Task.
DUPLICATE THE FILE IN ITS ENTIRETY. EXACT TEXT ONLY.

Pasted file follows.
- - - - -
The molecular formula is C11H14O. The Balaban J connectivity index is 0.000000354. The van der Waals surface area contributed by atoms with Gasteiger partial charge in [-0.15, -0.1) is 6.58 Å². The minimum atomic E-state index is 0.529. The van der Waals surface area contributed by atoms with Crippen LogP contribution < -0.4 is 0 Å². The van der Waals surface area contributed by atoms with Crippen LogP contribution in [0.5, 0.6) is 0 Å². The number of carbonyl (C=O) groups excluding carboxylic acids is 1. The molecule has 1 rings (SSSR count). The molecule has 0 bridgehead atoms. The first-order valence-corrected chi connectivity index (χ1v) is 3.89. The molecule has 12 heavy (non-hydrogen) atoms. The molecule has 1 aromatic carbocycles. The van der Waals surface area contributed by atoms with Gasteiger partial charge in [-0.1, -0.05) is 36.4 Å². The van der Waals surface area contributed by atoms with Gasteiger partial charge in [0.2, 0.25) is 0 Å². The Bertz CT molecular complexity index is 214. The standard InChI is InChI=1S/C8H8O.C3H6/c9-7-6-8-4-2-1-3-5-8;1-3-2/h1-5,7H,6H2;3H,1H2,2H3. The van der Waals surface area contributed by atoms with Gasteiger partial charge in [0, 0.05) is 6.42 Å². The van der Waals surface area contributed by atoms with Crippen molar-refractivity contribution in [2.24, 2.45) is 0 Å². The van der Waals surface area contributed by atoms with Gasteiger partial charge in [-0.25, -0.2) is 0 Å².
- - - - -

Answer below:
The molecular formula is C11H14O. The Balaban J connectivity index is 0.000000354. The van der Waals surface area contributed by atoms with Gasteiger partial charge in [-0.15, -0.1) is 6.58 Å². The minimum atomic E-state index is 0.529. The van der Waals surface area contributed by atoms with Crippen LogP contribution < -0.4 is 0 Å². The van der Waals surface area contributed by atoms with Crippen LogP contribution in [0.5, 0.6) is 0 Å². The number of carbonyl (C=O) groups excluding carboxylic acids is 1. The molecule has 1 rings (SSSR count). The molecule has 0 bridgehead atoms. The first-order valence-corrected chi connectivity index (χ1v) is 3.89. The molecule has 12 heavy (non-hydrogen) atoms. The molecule has 1 aromatic carbocycles. The van der Waals surface area contributed by atoms with Gasteiger partial charge in [-0.1, -0.05) is 36.4 Å². The van der Waals surface area contributed by atoms with Gasteiger partial charge in [0.2, 0.25) is 0 Å². The Bertz CT molecular complexity index is 214. The standard InChI is InChI=1S/C8H8O.C3H6/c9-7-6-8-4-2-1-3-5-8;1-3-2/h1-5,7H,6H2;3H,1H2,2H3. The van der Waals surface area contributed by atoms with Gasteiger partial charge in [0, 0.05) is 6.42 Å². The van der Waals surface area contributed by atoms with Crippen molar-refractivity contribution in [2.24, 2.45) is 0 Å². The van der Waals surface area contributed by atoms with Gasteiger partial charge in [-0.25, -0.2) is 0 Å².